During the surge of publicity surrounding the suicides of Anthony Bourdain and Kate Spade in 2018, and the deaths of nine K-POP singers in 2019, including the beloved Sulli and Goo Hara within weeks of each other in November, people were urged to "reach out" to loved ones they suspect are suffering from depression.
There's good reason for this nudge — more than 16 million American adults suffer from major depression each year, with only 35 percent of those affected turning to a mental health professional for treatment. This, in spite of the fact that effective treatment can lead to complete remission, thus a vastly improved quality of life.
Still, a lot of people are confused or anxious about how to handle a potentially depressed loved one. How can you tell if someone is really depressed? And how exactly should you approach the person? What if they get mad at you for asking? Although a lot of variables are at play and it's impossible to predict a reaction, experts insist that it's always better to make a true, caring effort.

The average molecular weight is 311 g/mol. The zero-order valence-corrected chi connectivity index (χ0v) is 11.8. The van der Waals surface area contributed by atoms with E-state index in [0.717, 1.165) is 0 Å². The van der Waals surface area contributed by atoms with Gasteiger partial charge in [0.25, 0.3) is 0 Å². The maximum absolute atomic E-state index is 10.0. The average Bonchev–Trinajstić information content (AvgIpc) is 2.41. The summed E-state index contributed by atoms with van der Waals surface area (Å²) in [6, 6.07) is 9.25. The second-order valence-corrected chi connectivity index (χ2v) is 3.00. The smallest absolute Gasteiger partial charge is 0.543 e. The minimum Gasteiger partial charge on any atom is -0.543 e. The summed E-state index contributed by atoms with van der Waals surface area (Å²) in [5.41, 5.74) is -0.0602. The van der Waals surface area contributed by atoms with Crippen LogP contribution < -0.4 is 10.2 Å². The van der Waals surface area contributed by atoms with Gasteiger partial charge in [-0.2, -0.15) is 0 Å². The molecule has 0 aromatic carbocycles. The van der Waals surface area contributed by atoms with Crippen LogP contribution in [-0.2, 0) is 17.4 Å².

"People who complete suicide are ambivalent up to the end. They want the pain to end and if there were some other way to end the pain than kill themselves they would take that. There's always hope," says Matt Onorato, director of social work and an adjunct clinical assistant professor at The Ohio State University Wexner Medical Center's Harding Hospital. "You make a small gesture of 'Hey, I'm here if you need me,' and that could stop someone a week later from trying to kill themselves. The small things we do make a huge impact."